There’s no more dangerous game than Russian Roulette. One wrong move and the consequences are fatal… and Balloon Kevin knows it.
The real difficulty is that in the sort of game you see played in a movie, there’s no skill involved when a player makes that move. It’s right or it’s wrong, and it’s a combination of the highest possible stakes with the lowest possible element of human control.
According to Nick Berry of DataGenetics, a common job interview question tests the mathematical reasoning and probability skills of interviewees by asking them to consider an alternative, slightly more complex arrangement: with *two* potentially fatal chambers loaded, and after having successfully survived the first round of a game, does the player request to spin the cylinder, or do they just let it go? Does it even matter?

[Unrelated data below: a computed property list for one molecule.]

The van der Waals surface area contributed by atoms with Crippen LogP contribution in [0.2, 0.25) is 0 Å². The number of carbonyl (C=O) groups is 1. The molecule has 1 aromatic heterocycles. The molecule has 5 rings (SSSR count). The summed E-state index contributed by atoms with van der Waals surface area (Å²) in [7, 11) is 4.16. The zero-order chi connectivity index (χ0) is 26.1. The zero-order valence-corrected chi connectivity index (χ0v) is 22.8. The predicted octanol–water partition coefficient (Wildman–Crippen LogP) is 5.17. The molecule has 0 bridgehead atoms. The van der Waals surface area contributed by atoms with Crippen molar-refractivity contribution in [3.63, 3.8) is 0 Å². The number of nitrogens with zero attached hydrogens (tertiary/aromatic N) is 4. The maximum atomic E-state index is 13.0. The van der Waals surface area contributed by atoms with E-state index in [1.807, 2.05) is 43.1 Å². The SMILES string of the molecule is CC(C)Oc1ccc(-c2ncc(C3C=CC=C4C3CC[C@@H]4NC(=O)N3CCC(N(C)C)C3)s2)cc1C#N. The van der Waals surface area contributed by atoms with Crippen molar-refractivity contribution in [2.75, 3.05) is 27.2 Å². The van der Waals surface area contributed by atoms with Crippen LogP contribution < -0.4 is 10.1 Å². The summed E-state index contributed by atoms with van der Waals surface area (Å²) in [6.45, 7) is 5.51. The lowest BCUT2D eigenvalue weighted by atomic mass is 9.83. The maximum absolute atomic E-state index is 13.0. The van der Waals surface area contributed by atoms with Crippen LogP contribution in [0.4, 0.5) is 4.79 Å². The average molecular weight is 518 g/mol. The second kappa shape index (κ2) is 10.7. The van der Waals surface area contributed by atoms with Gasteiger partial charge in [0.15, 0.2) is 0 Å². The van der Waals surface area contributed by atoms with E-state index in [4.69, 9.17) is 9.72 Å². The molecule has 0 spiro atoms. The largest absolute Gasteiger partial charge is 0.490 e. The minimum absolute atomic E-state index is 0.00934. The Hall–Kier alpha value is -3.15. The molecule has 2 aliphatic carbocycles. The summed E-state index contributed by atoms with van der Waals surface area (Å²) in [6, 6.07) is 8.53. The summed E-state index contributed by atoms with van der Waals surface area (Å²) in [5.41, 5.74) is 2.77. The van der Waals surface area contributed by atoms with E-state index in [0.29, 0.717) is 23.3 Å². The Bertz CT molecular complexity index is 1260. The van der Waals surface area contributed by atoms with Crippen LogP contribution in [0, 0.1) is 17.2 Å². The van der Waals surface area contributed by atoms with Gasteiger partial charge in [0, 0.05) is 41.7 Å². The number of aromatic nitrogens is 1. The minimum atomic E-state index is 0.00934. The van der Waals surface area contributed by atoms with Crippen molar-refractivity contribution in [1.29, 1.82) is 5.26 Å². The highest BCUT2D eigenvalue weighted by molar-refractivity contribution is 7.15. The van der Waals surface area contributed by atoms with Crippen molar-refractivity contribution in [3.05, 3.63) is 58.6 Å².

The answer is surprising, and the exercise is a lesson in how gaining a small edge -- or not losing one -- can make a tremendous difference. If you were faced with consequences this dire, wouldn’t you want every percentage point of survivability your math mind could muster?